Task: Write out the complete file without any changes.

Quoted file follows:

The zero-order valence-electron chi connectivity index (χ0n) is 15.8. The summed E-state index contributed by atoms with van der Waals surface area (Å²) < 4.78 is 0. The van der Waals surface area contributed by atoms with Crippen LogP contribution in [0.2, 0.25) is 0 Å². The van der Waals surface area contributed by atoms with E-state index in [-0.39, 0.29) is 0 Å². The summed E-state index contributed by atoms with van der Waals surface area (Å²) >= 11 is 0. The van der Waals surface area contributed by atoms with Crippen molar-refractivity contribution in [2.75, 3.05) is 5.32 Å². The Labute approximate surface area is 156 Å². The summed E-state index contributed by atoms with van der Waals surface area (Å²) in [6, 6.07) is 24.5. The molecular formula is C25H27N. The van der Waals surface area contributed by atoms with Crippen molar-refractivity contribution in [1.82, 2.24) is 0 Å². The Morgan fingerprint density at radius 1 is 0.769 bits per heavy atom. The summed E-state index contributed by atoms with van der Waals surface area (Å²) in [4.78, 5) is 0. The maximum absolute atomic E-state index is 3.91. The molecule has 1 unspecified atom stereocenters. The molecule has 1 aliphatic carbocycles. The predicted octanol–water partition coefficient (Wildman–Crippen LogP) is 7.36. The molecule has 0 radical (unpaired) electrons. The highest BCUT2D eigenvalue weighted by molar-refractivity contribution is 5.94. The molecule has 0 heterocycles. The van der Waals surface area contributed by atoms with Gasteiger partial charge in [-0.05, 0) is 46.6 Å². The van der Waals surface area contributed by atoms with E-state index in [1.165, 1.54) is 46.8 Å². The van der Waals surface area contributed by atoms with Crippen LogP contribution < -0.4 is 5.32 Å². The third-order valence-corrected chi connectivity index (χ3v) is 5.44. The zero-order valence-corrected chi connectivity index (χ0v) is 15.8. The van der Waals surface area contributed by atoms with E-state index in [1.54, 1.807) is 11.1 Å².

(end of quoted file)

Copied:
The zero-order valence-electron chi connectivity index (χ0n) is 15.8. The summed E-state index contributed by atoms with van der Waals surface area (Å²) < 4.78 is 0. The van der Waals surface area contributed by atoms with Crippen LogP contribution in [0.2, 0.25) is 0 Å². The van der Waals surface area contributed by atoms with E-state index in [-0.39, 0.29) is 0 Å². The summed E-state index contributed by atoms with van der Waals surface area (Å²) >= 11 is 0. The van der Waals surface area contributed by atoms with Crippen molar-refractivity contribution in [2.75, 3.05) is 5.32 Å². The Labute approximate surface area is 156 Å². The summed E-state index contributed by atoms with van der Waals surface area (Å²) in [6, 6.07) is 24.5. The molecular formula is C25H27N. The van der Waals surface area contributed by atoms with Crippen molar-refractivity contribution in [1.82, 2.24) is 0 Å². The Morgan fingerprint density at radius 1 is 0.769 bits per heavy atom. The summed E-state index contributed by atoms with van der Waals surface area (Å²) in [4.78, 5) is 0. The maximum absolute atomic E-state index is 3.91. The molecule has 1 unspecified atom stereocenters. The molecule has 1 aliphatic carbocycles. The predicted octanol–water partition coefficient (Wildman–Crippen LogP) is 7.36. The molecule has 0 radical (unpaired) electrons. The highest BCUT2D eigenvalue weighted by molar-refractivity contribution is 5.94. The molecule has 0 heterocycles. The van der Waals surface area contributed by atoms with Gasteiger partial charge in [-0.05, 0) is 46.6 Å². The van der Waals surface area contributed by atoms with E-state index in [1.165, 1.54) is 46.8 Å². The van der Waals surface area contributed by atoms with Crippen LogP contribution < -0.4 is 5.32 Å². The third-order valence-corrected chi connectivity index (χ3v) is 5.44. The zero-order valence-corrected chi connectivity index (χ0v) is 15.8. The van der Waals surface area contributed by atoms with E-state index in [1.54, 1.807) is 11.1 Å².